Even when you’re in the middle of housetraining your puppy, have you ever found yourself wondering, “Should I leave water out all day for my puppy?”
You should always make sure that your puppy has easy, all-day access to water! This is especially important if you will be leaving it unattended for parts of the day. Without enough water, puppies can become dangerously dehydrated in certain situations.
Unlike with food, most puppies will self-regulate when it comes to water and will only drink when they are thirsty. Therefore, you don’t usually need to worry that they are drinking too much water- only that they are not drinking enough.
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As a general rule, puppies should be drinking anywhere from half an ounce up to one ounce of water per pound of body weight per day. So, if your puppy is currently weighing in at a fluffy 8 pounds, then it should be drinking around ½-1 full cup (8 ounces) of water per day to stay hydrated!
However, the exact amount of water will vary from puppy to puppy. This is due to factors such as:
- Size- as mentioned above, the bigger the dog the more water they will need to drink.
- Activity level- puppies that play a lot during the day will need more water.
- Diet- A puppy that is fed dry food will need to drink more than one who eats wet food.
- How hot the weather is where you live- The hotter the climate is, the more water your puppy will need!
As you can see, there isn’t one single number that will cover every puppy’s needs. It is important to keep an eye on your pup’s water intake to make sure they are drinking a suitable amount.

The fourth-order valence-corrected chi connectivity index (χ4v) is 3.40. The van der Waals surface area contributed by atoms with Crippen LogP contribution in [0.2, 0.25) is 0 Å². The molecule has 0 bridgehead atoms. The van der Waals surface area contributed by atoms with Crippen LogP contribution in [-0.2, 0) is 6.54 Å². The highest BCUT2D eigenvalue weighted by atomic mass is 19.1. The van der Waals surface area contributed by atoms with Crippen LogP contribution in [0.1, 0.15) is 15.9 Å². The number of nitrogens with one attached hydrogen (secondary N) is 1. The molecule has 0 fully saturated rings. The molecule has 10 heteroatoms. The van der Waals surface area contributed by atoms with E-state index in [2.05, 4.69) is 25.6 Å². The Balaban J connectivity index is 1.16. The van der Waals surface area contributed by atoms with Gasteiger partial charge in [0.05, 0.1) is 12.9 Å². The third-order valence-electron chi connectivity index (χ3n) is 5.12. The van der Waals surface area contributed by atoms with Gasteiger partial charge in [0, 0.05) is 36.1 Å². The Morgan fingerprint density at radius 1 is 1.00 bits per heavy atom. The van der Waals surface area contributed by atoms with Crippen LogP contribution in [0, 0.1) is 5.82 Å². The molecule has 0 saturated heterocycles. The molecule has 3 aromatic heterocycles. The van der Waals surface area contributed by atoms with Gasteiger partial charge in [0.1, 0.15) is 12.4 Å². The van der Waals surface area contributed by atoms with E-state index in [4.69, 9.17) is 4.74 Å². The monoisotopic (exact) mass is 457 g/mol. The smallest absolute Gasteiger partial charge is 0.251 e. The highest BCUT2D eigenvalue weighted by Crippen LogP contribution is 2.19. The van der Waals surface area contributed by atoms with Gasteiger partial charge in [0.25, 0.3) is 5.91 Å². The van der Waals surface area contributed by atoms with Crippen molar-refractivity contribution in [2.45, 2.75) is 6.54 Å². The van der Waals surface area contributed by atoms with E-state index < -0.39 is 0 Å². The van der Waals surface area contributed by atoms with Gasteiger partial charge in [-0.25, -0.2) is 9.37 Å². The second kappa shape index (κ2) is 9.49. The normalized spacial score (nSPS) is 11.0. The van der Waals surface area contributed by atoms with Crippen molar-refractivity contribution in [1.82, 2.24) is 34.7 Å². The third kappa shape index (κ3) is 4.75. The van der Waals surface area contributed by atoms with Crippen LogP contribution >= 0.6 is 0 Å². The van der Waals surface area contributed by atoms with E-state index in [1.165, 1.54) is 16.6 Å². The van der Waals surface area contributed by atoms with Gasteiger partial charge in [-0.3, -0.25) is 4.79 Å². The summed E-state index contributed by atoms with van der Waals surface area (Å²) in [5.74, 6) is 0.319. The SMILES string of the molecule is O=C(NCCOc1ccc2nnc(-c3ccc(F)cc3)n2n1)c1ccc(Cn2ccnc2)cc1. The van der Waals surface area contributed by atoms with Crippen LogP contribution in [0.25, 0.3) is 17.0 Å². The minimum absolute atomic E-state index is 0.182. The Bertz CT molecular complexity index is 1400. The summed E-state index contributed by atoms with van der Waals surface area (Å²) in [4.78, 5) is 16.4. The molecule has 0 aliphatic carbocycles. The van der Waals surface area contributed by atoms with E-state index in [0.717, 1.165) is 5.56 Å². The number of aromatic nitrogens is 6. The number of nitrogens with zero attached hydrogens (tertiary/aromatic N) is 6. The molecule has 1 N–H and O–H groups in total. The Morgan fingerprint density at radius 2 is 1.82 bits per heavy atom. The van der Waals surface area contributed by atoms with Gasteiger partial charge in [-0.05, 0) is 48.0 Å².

There is one simple way to make sure your puppy drinks enough water to stay healthy and happy:
I can’t think of one good reason not to make sure your puppy has access to clean, fresh water all throughout the day.
- Your puppy will get to drink as much water as it needs to grow up strong and healthy.
- It will learn to self-regulate its water intake- rather than bingeing on water a few times a day, the puppy will learn that it can have small amounts at any time.
- Free access to water will prevent unwanted habits such as resource guarding.
- If your puppy is drinking too much water, it could point to underlying health issues such as kidney disease or diabetes. This will alert you to a potential problem quickly.
As long as you place the water dish in a safe place, there really are no downsides to leaving water out all day long. Just be sure to clean the bowl regularly to remove any foreign objects and renew often with fresh water!
Yes, you may have to take your puppy outside more frequently for potty training if he’s a big drinker- but that’s all part of being a good, responsible owner.
Water prevents dehydration- it’s as simple as that.
Puppies can become dehydrated very quickly, and this can cause damage to their heart and kidneys. Extreme dehydration can be fatal, and your puppy should never go over 3-4 hours without water.
Some common signs of dehydration include:
- Weakness and lethargy
- Dry mouth and pale gums
- Vomiting and loss of appetite
- Heavy panting
- Dry nose and wide eyes
- Sticky saliva
In prolonged periods of dehydration, your dog may develop crusty scabs around the mouth.
A quick and easy way to test whether your puppy is properly hydrated is by pulling gently on the scruff of skin around its neck and shoulders. Ideally, the skin should ‘snap’ back into place instantly. This indicates that there is enough moisture and elasticity in the skin.
If your puppy’s skin instead slowly returns to the original form, do an additional test by running your fingers against its gums to check if they are dry. If they are, then it is a clear confirmation that you puppy needs more water- ASAP!
Even if you leave a freshly-filled water bowl out all day, some puppies are just not very interested in drinking plain water.